Heineken eyes Bass
Coming off big year, Dutch brewer may go shopping for growth
Mar 2, 2000 - Heineken, the world's No. 2 brewer, said it has entered the bidding for the Bass brewing operation, but is interested only if the premium to be paid doesn't exceed the savings opportunities.
The Dutch company hopes to keep profit growing after a 20% increase in the second half of 1999. "Bass would be a perfect fit in our strategy to achieve a broad leadership in a large beer market," Chief Executive Karel Vuursteen said Thursday at a company press conference to discuss its jump in earnings.
Acquisitions, such as that of Brewpole in Poland, have added to Heineken's bottom line. Heineken raised its stakes in both Poland's Zywiec and rival Brewpole, two companies which it subsequently merged to form the country's biggest brewer. Earnings will be lifted this by the addition of Grupo Cruzcampo, a purchase that made Heineken Spain's leading brewer.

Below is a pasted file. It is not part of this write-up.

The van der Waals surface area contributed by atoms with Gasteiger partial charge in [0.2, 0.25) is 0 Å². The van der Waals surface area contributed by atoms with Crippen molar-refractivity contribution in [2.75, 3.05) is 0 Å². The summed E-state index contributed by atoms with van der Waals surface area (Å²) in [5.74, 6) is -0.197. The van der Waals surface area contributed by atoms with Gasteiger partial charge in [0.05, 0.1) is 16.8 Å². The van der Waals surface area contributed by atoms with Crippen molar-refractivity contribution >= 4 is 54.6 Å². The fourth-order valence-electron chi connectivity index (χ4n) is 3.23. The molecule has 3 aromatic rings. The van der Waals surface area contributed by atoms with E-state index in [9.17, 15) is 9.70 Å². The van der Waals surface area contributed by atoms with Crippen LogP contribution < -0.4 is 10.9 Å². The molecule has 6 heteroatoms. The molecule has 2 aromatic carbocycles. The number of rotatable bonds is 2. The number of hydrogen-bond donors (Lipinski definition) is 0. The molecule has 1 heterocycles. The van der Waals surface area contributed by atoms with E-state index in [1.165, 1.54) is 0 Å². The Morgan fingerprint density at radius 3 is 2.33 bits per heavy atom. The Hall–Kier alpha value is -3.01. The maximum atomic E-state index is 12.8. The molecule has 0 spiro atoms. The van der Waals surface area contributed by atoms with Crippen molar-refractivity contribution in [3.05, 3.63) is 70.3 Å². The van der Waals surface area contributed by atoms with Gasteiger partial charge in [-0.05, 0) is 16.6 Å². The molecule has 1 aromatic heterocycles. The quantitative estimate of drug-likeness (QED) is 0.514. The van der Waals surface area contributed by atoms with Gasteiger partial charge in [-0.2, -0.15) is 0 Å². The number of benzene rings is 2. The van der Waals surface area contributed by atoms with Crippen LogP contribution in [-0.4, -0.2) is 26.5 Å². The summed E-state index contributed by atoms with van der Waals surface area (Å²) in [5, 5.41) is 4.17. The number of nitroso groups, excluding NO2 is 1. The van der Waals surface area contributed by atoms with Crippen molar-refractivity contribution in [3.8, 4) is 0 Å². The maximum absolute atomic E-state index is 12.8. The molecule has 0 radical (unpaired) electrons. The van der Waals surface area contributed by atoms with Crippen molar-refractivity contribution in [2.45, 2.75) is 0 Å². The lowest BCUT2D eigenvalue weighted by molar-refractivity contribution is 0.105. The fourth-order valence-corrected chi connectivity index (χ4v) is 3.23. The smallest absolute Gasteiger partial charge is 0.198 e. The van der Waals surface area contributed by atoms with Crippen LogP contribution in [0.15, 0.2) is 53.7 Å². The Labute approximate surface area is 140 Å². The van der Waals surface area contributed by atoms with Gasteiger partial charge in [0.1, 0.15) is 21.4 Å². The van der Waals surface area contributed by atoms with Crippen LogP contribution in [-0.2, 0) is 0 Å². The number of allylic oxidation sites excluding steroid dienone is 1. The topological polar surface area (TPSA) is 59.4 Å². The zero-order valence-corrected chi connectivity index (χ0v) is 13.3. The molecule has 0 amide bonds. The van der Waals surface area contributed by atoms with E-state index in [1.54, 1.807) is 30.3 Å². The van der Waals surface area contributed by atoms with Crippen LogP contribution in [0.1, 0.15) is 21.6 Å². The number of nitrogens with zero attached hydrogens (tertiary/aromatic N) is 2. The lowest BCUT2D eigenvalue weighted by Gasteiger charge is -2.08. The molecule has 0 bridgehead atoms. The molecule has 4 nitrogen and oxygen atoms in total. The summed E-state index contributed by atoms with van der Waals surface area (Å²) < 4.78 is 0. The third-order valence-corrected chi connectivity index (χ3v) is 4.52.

Bass wants to sell its brewing business to focus on its more profitable pubs and international hotels. The brewing unit started in the British brewing capital of Burton-on-Trent in 1777. It brews one in four of Britain's pints but, unlike the other two big national brewers, owns its top brands including the nation's best selling beer Carling, together with Worthington, Bass and Caffrey's ales. It also has brewing interest in the Czech Republic and China.
Industry sources said a decision on any sale was unlikely to come before Bass's half-year results in May and probably would be delayed until after mid-August, when the Office of Fair Trading is due to publish its investigation into pricing and consumer choice in the British beer industry.
Carlsberg, South African Breweries, Interbrew and even Anheuser-Busch have been rumored as other possible suitors.
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